This altruistic worldview is just one factor that led to Ilyas’s initial dive into the world of programming and software. Another influence was the plain wonder that the world of computers offered when Ilyas was still very young.
“I think it was just the fascination of computers doing ‘something’ when I was young. I then explored on my own about how things worked and got myself into Windows, very early Windows, pre Windows 95 in fact. So that played a big part, in combination with the natural questions that a child asks to gain knowledge and insights.”
As he built up his programming skills, he started to view contemporary businesses with a much more critical eye.
“Basically, I saw how businesses worked at the time: customers were not entirely satisfied. It really made me wonder why some businesses operate like this. It’s why I started my businesses, to put the wrongs to one side and make things right, to show that virtually anything is possible.”
And those humble beginnings led Ilyas down the rabbit hole, into the complicated world of software development. I asked him what the average tech user doesn’t usually realize or understand about what’s happening behind the scenes.
“There is *a lot* to think about when developing software, especially for quality purposes and pure customer satisfaction. Clients, as well as even fellow techies, sometimes do not see or envision the complexity of things. The key is to learn, to experience, to choose what makes sense, to apply best practices and principles that make sense for the situation. As I said before, a lot of work and careful consideration goes into projects and it is important to keep that quality bar moving forward and not to let it slip and to continuously improve.”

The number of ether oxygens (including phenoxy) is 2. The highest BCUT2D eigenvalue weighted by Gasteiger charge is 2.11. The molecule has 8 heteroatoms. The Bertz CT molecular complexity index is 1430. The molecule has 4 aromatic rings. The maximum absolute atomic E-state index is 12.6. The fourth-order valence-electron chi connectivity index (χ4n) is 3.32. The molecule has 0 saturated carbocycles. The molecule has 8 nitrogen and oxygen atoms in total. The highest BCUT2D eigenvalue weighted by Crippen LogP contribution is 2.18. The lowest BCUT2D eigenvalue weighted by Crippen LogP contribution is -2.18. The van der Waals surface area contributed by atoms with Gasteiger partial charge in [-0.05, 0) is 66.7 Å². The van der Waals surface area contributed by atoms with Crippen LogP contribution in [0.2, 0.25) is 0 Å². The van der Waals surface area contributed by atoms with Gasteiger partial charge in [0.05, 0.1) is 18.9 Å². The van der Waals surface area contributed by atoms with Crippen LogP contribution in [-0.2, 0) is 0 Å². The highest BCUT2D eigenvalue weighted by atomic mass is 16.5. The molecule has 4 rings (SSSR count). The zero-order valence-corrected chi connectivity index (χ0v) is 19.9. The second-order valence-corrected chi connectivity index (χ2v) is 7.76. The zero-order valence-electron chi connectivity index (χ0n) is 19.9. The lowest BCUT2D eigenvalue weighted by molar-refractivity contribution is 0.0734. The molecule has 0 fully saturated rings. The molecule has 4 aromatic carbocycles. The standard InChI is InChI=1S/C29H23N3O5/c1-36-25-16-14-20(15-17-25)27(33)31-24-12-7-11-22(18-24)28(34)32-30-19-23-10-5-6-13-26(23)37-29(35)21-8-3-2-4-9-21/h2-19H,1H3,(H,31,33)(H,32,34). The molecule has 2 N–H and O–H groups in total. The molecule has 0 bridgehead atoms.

Letting it slip has been one of the tech industry’s problems, not so much in terms of performance as much as their perception of public opinion, and knowing what the public want. Ilyas has a clear idea of what tech companies of all sizes should be focusing on.
“Most certainly the tech industry needs to focus on security and using and enhancing artificial intelligence and machine learning. We need to develop ethical tech that actually helps humans.”
His own company, Sandler Software, hopes to work towards this optimistic vision of the future.
“There is no one main goal. There are many main goals: to provide quality and professional software for customers, for customers to have a great experience, tech or non-tech, and to teach and to help each other evolve.”
And given Sandler’s wide scope, the company can potentially help to make sweeping improvements to any number of industries.
Ahmed Ilyas represents a rarefied breed of developer, one that places importance on the smallest details of programming as well as keeping watch on the big picture, and the many ways that tech continues to impact our daily lives. And if he gets his way, we can be sure that the aforementioned impact will be positive.